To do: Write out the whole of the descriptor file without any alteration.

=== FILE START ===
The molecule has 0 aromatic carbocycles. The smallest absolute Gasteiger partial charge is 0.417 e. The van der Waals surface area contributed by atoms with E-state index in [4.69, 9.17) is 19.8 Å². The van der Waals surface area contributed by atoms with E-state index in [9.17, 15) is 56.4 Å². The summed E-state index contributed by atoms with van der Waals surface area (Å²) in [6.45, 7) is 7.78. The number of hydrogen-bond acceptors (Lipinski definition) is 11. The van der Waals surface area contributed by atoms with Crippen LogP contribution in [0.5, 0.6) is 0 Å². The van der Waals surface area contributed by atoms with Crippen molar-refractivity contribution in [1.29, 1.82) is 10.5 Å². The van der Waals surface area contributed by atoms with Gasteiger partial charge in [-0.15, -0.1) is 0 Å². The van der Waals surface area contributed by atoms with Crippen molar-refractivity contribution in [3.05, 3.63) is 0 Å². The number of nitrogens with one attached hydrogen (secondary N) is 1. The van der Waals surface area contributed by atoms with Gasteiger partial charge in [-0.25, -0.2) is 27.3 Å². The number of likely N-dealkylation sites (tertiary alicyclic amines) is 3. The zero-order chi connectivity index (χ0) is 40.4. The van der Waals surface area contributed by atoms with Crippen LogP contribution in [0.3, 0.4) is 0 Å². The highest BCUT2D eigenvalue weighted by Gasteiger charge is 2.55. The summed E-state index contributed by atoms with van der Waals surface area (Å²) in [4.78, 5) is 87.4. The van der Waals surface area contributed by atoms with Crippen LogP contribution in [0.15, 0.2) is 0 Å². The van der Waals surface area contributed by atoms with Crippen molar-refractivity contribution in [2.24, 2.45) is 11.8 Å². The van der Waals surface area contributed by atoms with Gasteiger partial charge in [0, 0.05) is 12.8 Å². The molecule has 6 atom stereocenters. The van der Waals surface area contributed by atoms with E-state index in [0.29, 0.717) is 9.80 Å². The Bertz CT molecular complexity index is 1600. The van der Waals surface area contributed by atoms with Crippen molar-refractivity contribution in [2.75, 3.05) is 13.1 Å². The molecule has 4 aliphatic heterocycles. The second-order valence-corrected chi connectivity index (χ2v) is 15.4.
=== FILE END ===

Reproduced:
The molecule has 0 aromatic carbocycles. The smallest absolute Gasteiger partial charge is 0.417 e. The van der Waals surface area contributed by atoms with E-state index in [4.69, 9.17) is 19.8 Å². The van der Waals surface area contributed by atoms with E-state index in [9.17, 15) is 56.4 Å². The summed E-state index contributed by atoms with van der Waals surface area (Å²) in [6.45, 7) is 7.78. The number of hydrogen-bond acceptors (Lipinski definition) is 11. The van der Waals surface area contributed by atoms with Crippen LogP contribution in [0.5, 0.6) is 0 Å². The van der Waals surface area contributed by atoms with Crippen molar-refractivity contribution in [1.29, 1.82) is 10.5 Å². The van der Waals surface area contributed by atoms with Gasteiger partial charge in [-0.15, -0.1) is 0 Å². The van der Waals surface area contributed by atoms with Crippen molar-refractivity contribution in [3.05, 3.63) is 0 Å². The number of nitrogens with one attached hydrogen (secondary N) is 1. The van der Waals surface area contributed by atoms with Gasteiger partial charge in [-0.25, -0.2) is 27.3 Å². The number of likely N-dealkylation sites (tertiary alicyclic amines) is 3. The zero-order chi connectivity index (χ0) is 40.4. The van der Waals surface area contributed by atoms with Crippen LogP contribution in [0.3, 0.4) is 0 Å². The highest BCUT2D eigenvalue weighted by Gasteiger charge is 2.55. The summed E-state index contributed by atoms with van der Waals surface area (Å²) in [4.78, 5) is 87.4. The van der Waals surface area contributed by atoms with Crippen LogP contribution in [0.15, 0.2) is 0 Å². The van der Waals surface area contributed by atoms with Crippen molar-refractivity contribution in [2.24, 2.45) is 11.8 Å². The van der Waals surface area contributed by atoms with Gasteiger partial charge in [0, 0.05) is 12.8 Å². The molecule has 6 atom stereocenters. The van der Waals surface area contributed by atoms with E-state index in [0.29, 0.717) is 9.80 Å². The Bertz CT molecular complexity index is 1600. The van der Waals surface area contributed by atoms with Crippen molar-refractivity contribution in [2.75, 3.05) is 13.1 Å². The molecule has 4 aliphatic heterocycles. The second-order valence-corrected chi connectivity index (χ2v) is 15.4.